City issue

Urban Theory, articles and research

Adoptions of public spaces- The effects on “public life”

Constantina Theodorou, published on Architektones, vol.11, April 2014

Dos Jotas / DON’T EVEN THINK. New York series 2014

On the sidelines of the hot urban news now, there are some other minor news, which may not seem worthy of attention at first, but in a quiet, subtle, and insiduous way, they prepare a new state of things for the Public Space in Greece. The matter at stake here, is  the private management of public space, a very familiar model in other countries, institutionalized in many different variations. In Greece, it hasn’t obtained yet any official legal form, though the following examples pave the way for it, eliciting social legitimacy and consensus.
In the shadow of all the big urban issues last year we came across these little news. First all it is the Municipality’s decision to assign the National Garden to NEON foundation (Daskalopoulos, its founder, is one of the most economically powerful men in Greece and big art collector) in order to expose its sculpture collections and organize art biennales and other events. Then it is the initiative for the “adoption” of Syntagma square by the owner of Grande Bretagne, Athens’ most luxurious hotel lying just adjacent to the square, and last of all it is the initiative of the NGO “Paradigmatos Charin ” (aka “For example”) to renovate playgrounds in Athens, starting with a playground in the central neighbourhood of Koukaki, one of the least problematic areas of Athens of crisis. The first case, of NEON foundation, is fortunately at this moment on the court, after the intervention of “Friends of National Garden” group, who accuse NEON for intending to change the form and function of the garden, which is a national monument under preservation. As for the playground initiative, the whole neighbourhood rose up against it , as a response to the cut tress and the strongly intrusive design.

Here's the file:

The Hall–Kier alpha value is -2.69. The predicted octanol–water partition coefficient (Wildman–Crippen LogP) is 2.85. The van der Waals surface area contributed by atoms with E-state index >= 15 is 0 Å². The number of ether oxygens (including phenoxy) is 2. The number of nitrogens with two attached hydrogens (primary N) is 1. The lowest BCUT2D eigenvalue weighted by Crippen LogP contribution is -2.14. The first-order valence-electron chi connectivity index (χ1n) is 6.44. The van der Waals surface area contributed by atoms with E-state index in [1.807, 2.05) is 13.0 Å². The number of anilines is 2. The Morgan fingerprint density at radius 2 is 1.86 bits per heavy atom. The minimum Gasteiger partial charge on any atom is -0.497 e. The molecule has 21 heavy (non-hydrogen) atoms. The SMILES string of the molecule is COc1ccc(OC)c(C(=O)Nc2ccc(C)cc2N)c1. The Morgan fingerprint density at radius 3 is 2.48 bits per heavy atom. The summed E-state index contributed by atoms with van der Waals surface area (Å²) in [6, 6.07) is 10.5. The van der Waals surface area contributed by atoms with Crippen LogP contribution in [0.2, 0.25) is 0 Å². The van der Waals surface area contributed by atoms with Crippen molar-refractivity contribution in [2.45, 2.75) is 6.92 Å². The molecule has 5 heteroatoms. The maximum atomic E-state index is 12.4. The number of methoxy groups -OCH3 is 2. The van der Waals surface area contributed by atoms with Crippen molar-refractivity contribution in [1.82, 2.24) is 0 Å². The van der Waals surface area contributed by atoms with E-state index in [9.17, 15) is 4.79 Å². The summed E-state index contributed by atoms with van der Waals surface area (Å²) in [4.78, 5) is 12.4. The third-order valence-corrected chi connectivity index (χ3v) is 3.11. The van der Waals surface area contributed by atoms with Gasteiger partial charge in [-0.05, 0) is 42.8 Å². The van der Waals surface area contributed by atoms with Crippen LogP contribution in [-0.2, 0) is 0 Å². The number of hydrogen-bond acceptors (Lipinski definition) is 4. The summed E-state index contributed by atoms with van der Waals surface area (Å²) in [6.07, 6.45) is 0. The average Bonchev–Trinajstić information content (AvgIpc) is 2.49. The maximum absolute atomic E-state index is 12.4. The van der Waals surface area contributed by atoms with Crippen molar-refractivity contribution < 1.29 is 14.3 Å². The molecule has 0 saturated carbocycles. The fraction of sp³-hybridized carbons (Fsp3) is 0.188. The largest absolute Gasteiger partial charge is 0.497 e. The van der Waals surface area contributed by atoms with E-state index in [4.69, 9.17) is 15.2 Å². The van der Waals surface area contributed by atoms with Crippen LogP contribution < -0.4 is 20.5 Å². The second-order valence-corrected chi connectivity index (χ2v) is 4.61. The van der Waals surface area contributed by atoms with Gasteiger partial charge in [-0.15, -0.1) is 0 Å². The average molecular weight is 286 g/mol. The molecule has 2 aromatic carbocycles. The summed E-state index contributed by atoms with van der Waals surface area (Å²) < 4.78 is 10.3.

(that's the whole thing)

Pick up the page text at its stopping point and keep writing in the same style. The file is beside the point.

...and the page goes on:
In the cases of National Garden and the playground, the nature of interventions, whic had to do with alterations of the existing landscape and cutting of trees, had an impact to some sensitive citizens, who reacted against them. Instead, the polishing of Syntagma’s square didn’t bother anyone at all, maybe because no one paid any attention to the rest of the news, that the maintenance of the square is undertaken by the hotel owner, with all that this entails. Continue reading